Downtown Melbourne — a favorite spot among many Florida Tech students — is generally seen as a safe place to go out on a Friday night by students like Zachary Shelton.
Some bars in downtown Melbourne don’t have much security, but that’s because they don’t seem to need any, according to both bar owners and the students who go to their bars.
One bar, Iron Oak Post, is located in downtown Melbourne and doesn’t prevent anyone from entering since the establishment is not 21 and up.
Anne Fears co-owns Iron Oak Post with her husband Mike.
Fears said their bar and several others don’t have security, and she doesn’t see security within the bar as an issue since they don’t have many incidents.
Shelton has only had one poor experience at a bar where a bouncer checked his ID and let him in, but asked him to leave immediately due to full capacity.
“I was very sad,” Shelton said.
However, having no security isn’t the case for all of the bars downtown.
“Some places have their own security,” Fears said. “It is dependent on the atmosphere of the place, it seems.”
Shelton, a senior at Florida Tech, lists Iron Oak Post as one of his top three favorite bars.
“It’s a nice bar,” Shelton said. “It’s quiet. Usually there are college students there. People from my class like to go there.”
Fears said downtown Melbourne requires extra security and police for publicized events in order to ensure that everyone stays safe.
On rare occasions, concert promoters may bring their own security for smaller events involving one bar rather than the entirety of downtown.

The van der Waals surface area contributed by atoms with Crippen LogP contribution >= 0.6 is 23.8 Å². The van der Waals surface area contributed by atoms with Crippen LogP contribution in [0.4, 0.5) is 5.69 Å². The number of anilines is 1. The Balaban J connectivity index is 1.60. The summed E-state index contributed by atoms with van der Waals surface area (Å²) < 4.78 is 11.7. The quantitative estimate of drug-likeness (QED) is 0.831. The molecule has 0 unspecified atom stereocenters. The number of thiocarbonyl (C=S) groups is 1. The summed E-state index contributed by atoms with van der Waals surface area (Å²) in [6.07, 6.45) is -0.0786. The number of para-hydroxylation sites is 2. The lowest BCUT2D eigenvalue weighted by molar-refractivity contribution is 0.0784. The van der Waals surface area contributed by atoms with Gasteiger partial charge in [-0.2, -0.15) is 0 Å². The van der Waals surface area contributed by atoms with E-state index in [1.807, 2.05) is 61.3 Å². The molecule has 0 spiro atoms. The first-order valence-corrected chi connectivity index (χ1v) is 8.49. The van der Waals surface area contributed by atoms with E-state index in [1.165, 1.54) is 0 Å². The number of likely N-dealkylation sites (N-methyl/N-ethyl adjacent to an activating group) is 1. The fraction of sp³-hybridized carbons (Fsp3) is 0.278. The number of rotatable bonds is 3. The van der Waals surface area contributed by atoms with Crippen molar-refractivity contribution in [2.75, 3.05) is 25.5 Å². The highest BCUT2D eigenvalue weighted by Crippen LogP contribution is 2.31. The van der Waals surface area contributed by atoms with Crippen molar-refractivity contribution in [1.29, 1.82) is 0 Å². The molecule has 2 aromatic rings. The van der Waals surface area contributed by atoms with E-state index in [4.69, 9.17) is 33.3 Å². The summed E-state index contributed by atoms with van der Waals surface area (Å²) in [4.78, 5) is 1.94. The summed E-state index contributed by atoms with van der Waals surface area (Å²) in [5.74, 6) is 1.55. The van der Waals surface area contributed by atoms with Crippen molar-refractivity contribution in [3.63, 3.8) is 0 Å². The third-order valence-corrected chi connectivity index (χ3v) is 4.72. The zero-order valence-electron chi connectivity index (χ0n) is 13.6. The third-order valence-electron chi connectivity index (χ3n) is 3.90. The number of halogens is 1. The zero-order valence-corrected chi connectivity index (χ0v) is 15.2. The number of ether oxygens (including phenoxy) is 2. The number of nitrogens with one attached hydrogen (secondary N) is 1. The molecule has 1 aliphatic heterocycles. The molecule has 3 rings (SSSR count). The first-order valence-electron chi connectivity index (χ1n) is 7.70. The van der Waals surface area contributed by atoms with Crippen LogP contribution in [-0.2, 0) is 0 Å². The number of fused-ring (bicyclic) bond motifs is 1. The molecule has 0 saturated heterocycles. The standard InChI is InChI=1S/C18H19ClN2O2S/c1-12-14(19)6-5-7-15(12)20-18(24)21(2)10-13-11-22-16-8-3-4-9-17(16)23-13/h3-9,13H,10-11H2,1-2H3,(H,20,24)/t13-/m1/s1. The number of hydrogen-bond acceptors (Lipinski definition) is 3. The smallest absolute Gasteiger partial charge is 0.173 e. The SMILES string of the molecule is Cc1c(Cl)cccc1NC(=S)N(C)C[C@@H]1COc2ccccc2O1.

So far this year, there have been 46 incidents resulting in police offenses or arrests, according to Melbourne Police records.
These vary from aggravated assault to trespassing, with drunk driving, liquor law violations and assault occurring most frequently.
However, Fears doesn’t see an issue since these offenses are handled and don’t affect the establishments.
“At this point, security seems fairly good outside,” Fears said.
Yet, the bar owner would like to see improvements to security, such as an information system in place that links all of the nightlife establishments for the incidents that do occur.
The system could report real-time security concerns like excessively drunk groups, people walking out on bar tabs, fights, thieves and predator alerts—which are Fears’ main concerns.
“I think if the police and bars worked together, and a normal system was in place, it could benefit,” Fears said.
Shelton also thinks downtown is safe, but acknowledges that not everyone may feel that way.
“Personally, yes, but I don’t think women do,” Shelton said.
According to Shelton, downtown has evolved to include more police presence and public awareness.
“There are less creepy old people,” Shelton said. “I guess they just don’t hang around there as much.”
Shelton agrees that downtown could still improve, such as only allowing ride-shares and taxis down Main Street, ultimately making it safer by preventing drunk driving.
“Luckily, downtown is safe 99 percent of the time, but as the population grows we may see an increase in problems,” Fears said.
Of the incidents listed in police records, only one occurred this August.
Hence, while the police have seemingly handled the incidents swiftly, safety is always a priority.